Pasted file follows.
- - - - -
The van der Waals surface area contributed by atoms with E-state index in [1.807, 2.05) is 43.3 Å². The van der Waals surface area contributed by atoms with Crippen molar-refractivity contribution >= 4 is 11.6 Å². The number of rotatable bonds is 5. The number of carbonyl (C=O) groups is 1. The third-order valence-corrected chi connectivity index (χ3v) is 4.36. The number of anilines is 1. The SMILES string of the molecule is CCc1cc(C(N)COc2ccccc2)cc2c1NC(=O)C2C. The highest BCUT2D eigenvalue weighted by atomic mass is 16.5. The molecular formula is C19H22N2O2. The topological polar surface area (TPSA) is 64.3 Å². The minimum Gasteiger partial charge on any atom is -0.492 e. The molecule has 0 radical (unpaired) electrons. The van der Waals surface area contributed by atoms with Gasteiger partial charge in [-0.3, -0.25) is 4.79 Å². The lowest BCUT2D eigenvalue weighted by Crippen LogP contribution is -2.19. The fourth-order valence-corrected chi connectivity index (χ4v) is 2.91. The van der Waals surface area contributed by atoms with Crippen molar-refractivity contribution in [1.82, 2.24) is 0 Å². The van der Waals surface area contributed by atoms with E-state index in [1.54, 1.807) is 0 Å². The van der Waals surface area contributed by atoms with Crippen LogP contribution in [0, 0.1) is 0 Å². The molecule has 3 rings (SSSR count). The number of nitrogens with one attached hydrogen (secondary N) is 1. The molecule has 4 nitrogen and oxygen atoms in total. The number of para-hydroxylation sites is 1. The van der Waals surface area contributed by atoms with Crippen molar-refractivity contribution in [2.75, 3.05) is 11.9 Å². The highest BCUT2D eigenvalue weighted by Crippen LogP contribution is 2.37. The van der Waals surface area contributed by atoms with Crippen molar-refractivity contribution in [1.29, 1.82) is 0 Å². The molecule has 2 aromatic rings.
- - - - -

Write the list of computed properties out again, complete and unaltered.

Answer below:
The van der Waals surface area contributed by atoms with E-state index in [1.807, 2.05) is 43.3 Å². The van der Waals surface area contributed by atoms with Crippen molar-refractivity contribution >= 4 is 11.6 Å². The number of rotatable bonds is 5. The number of carbonyl (C=O) groups is 1. The third-order valence-corrected chi connectivity index (χ3v) is 4.36. The number of anilines is 1. The SMILES string of the molecule is CCc1cc(C(N)COc2ccccc2)cc2c1NC(=O)C2C. The highest BCUT2D eigenvalue weighted by atomic mass is 16.5. The molecular formula is C19H22N2O2. The topological polar surface area (TPSA) is 64.3 Å². The minimum Gasteiger partial charge on any atom is -0.492 e. The molecule has 0 radical (unpaired) electrons. The van der Waals surface area contributed by atoms with Gasteiger partial charge in [-0.3, -0.25) is 4.79 Å². The lowest BCUT2D eigenvalue weighted by Crippen LogP contribution is -2.19. The fourth-order valence-corrected chi connectivity index (χ4v) is 2.91. The van der Waals surface area contributed by atoms with Crippen molar-refractivity contribution in [1.82, 2.24) is 0 Å². The van der Waals surface area contributed by atoms with E-state index in [1.54, 1.807) is 0 Å². The van der Waals surface area contributed by atoms with Crippen LogP contribution in [0, 0.1) is 0 Å². The molecule has 3 rings (SSSR count). The number of nitrogens with one attached hydrogen (secondary N) is 1. The molecule has 4 nitrogen and oxygen atoms in total. The number of para-hydroxylation sites is 1. The van der Waals surface area contributed by atoms with Crippen molar-refractivity contribution in [2.75, 3.05) is 11.9 Å². The highest BCUT2D eigenvalue weighted by Crippen LogP contribution is 2.37. The van der Waals surface area contributed by atoms with Crippen molar-refractivity contribution in [1.29, 1.82) is 0 Å². The molecule has 2 aromatic rings.